WAEC does not forbid use of Hijab
The West African Examinations Council (WAEC) does not forbid use of Hijab by female students either for its biometric capture or the main examination.
This was disclosed by Deputy Director programming in the West African Examinations Council (WAEC), Mr AbdulMujeeb Olorunnisola, while contributing to a sensitisation seminar organised by an advocacy group, Coalition for Hijab in Lagos.
Olorunnisola attributed the controversies that have arisen on the use of Hijab by Muslim female students to ignorance on the part of third parties entrusted with registration of students for examination.
According to him, what was required for WAEC biometric capture are distinctive features such the face, fingerprints, colour of eyelids and iris as well as clear identification of gender and the date of birth, none of which is disturbed by use of Hijab.
He said the examination body has always been organising briefing before each of its examination to sensitise stakeholders.
He therefore counselled affected parties to report cases of infringement to WAEC offices in the states.
In his lecture a legal practitioner, Barrister Abduljeleel Olayinka, while affirming that the constitution and court judgment have guaranteed the use of Hijab by Muslim female students, urged parents and guardians to support and encourage their children.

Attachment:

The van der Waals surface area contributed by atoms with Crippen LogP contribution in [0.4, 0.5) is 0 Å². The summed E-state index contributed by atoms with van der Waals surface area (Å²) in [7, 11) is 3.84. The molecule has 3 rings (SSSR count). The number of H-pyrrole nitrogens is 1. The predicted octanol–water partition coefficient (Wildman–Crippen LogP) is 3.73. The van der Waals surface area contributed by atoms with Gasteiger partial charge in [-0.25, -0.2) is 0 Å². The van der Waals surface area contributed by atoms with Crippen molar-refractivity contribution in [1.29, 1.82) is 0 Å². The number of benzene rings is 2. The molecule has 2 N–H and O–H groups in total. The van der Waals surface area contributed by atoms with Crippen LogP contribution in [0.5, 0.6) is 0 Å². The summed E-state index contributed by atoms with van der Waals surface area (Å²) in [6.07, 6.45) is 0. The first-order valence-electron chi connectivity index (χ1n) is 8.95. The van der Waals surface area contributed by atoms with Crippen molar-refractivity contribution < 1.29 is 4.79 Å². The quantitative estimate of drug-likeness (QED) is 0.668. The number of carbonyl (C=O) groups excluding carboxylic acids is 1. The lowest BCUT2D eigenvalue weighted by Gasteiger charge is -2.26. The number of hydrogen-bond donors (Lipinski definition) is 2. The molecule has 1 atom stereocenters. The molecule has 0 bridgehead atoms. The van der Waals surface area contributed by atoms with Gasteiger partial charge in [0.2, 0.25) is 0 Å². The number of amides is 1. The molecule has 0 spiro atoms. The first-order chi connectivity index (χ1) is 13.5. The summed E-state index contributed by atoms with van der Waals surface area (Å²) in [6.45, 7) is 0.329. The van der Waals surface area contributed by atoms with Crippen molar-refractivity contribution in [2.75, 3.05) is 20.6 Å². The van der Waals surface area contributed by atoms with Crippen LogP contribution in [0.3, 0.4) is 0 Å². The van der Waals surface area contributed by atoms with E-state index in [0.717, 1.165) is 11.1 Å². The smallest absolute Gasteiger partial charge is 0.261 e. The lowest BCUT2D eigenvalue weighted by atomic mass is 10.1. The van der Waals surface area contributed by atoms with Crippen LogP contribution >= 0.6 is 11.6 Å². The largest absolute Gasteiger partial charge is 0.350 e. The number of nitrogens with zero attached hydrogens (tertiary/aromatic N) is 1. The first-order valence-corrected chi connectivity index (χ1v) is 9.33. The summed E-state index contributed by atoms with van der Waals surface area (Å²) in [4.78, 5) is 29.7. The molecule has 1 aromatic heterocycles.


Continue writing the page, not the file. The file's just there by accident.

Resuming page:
He also counselled the students to ensure they are among the best academically and morally so that they are not subjected to victimisation.
He went further to display the specimen of Hijab that was used as exhibit during the Hijab case at the Supreme Court. According to him, there was no suggestion of tucking in of the Hijab.
In her own lecture, the Executive Secretary of Hijab Advocacy, Barrister Shereefat Enessi, said there was no issue on the legality of the use of Hijab following the Supreme Court judgment.
“You are not take part in religion other than yours or those of your guardian. It is expressly forbidden for any teacher to force you to take part in their religious practice such as clapping, singing, taking part in their carol. We are Muslims. They should not force you to clap or sing on the assembly. We don’t force anyone to practice our religion. So they shouldn’t force us to practice their religion either. You don’t drop your religion at home just because you want to acquire education”, she said.
She therefore counselled Muslim female students to be firm and confident in affirming their religious rights.
The Coalition for Hijab is made up of Muslim Rights Concern (MURIC), Al-Muminaat, Muslim Students Society of Nigeria (MSSN), Federation of Muslim Women Association in Nigeria (FOMWAN), Hijab Rights Advocacy Initiative, Muslim Teachers Association of Nigeria (MUTAN), Habu Da Wtil Islamiyyah , Markaz Dawah islamiyyah and The Criterion